Skip to main content


Win in the End

With a fighting spirit, I greeted my retirement as the dawn of a new day.

Peter Rothfarb in Glastonbury, Conn., November 2021.
Peter Rothfarb in Glastonbury, Conn., November 2021. Photo by Eileen Rothfarb.

by Peter Rothfarb
Glastonbury, Conn.

In August 2020, during a weekly virtual meeting with our business manager, he leaned back, exhaled long and hard, and dropped a bombshell on me and my right-hand man.

“You know guys, I’m beginning to ask myself why we’re even doing this.”

The “this” he was referring to was the million-dollar project we had been meeting about for months and which I was spearheading for our company, one of the largest in American health care. For a while, no one spoke. We were waiting for him to outline a new direction. He didn’t.

In my 37 years at the company, no project of this size had ever been terminated under my leadership. Broadly, my team had been tasked with streamlining our company’s interface, but my supervisors seemed unable to agree on what the word streamlining entailed.

I felt a fresh wave of determination. I vowed that whatever my team’s difficulties, I would fight to the end, striving to win one more time.

A month later, our project was put in the dreaded “yellow status,” and my immediate supervisor told me that I might be sidelined because of a lack of progress. (Toward what? I wanted to know.)

While pondering the word streamlining, I began to meditate, quite involuntarily, on the meaning of another, more personal word: the “senior” in my title, senior project manager. At age 74, I was feeling the word in new ways. How many Monday mornings, how many late nights do I have left in me? I wondered. Retirement appeared in my mind in these terms: the end of Monday mornings.

I’d almost begun to echo my manager’s question: Why was I doing this?

And I had to admit, I wasn’t sure. It didn’t feel good.

Around this time, I’d been reading The New Human Revolution each morning. A passage from volume 16 struck me. Ikeda Sensei vows to follow the example of founding Soka Gakkai President Tsunesaburo Makiguchi, who waged his battle for the sake of Buddhism in his later years, until the end of his life (see The New Human Revolution, vol. 16, p. 56).

I felt a fresh wave of determination. I vowed that whatever my team’s difficulties, I would fight to the end, striving to win one more time.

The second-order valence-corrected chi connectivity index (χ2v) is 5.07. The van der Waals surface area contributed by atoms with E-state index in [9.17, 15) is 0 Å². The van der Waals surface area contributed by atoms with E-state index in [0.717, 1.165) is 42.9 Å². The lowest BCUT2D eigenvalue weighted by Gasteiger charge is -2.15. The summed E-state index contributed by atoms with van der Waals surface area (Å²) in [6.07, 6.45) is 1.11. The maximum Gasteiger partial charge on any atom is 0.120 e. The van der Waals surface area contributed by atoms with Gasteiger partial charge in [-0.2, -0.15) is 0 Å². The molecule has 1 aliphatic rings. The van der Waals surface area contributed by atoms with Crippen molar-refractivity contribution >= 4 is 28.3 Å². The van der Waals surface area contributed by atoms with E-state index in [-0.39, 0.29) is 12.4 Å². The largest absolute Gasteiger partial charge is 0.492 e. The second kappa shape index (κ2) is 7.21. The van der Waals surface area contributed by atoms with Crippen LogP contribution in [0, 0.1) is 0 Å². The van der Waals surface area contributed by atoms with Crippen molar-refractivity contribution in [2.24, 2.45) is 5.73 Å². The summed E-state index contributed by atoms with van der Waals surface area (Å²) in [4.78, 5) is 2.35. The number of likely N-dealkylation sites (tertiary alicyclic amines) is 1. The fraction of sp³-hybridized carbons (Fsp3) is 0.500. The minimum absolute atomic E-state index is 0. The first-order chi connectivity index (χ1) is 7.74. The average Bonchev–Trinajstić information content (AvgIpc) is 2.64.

I rolled up my sleeves.

I embarked on an ambitious daimoku campaign toward the victory of everyone on my team, reaching out to see how I could support. I jumped in and committed to coming up with a plan to bring our portion of the project back to life. I worked like a new employee, sometimes almost through the night. My team and management noticed and they started to join in. I then reworked our budget so we would have the required resources. I did not take “No, we can’t do that” for an answer. To my amazement and gratification, my supervisors, too, lent their support, and we were on our way.

My efforts seemed to create energy and momentum. The team acquired a single-minded purpose, and I was in awe of the work they were doing. I often spontaneously shared this awe and appreciation and respect with them in meetings. It wasn’t a tactic. It was sincere and just poured out of me. It seemed to add to a growing wave of direction and teamwork, and it was fun. Even when we were together on the phone at 2 in the morning working a problem, we were laughing and having a good time. We were not defeated, ever.

Of course, the hours were taking a toll. Beneath the fatigue, however, was a budding excitement, a sense of promise. As a young man, I’d earned a living teaching classical guitar in Montreal. But since returning to the States in my early 20s, I had not pursued music again in a serious way, telling myself that I would when I was ready, when the time was right. The fatigue now was telling me something:

Peter, you have to admit, you don’t know how much time you have—three weeks, three months, three years, 20…? Don’t assume you’ll have this chance forever.

I began to look at my next phase differently. It was no longer “When will this end?” but “Don’t you want to explore life’s opportunities with the new freedoms you have, the new perspectives on life you have gained through your practice and life experience?”

I decided this project would indeed be my last hurrah and set April 30, 2021, as my retirement date.

Our team delivered what we said that we would, and management was very happy.

Peter and his fellow SGI-USA members in Hartford, Conn., May 2019.

Peter and his fellow SGI-USA members in Hartford, Conn., May 2019.

Today, I’m studying under a wonderful jazz guitarist and playing regularly with a friend. I’m also using my technology skills in new ways to record a friend’s performance and commentary on the song cycle Winter Journey by Franz Schubert. By far, however, the most enjoyable and meaningful work I am doing now is with the men and young men in my chapter. I often, especially in my youth, encountered obstacles I thought would do me in. Every time, someone listened and shared the guidance I needed to get back on my feet, keep fighting and win. Being that person for others is now my greatest joy. Fighting and winning is what life, what Buddhism, is all about. And that’s why we’re doing this.

What advice would you give to the youth?

Peter Rothfarb: When it comes to this Buddhist practice, stick with it. Find someone you trust, a senior in faith, someone you can speak with about anything. Don’t be afraid to open up. It will be to your great benefit.

Discovering the Jewel Within

Claiming Victory for Our Children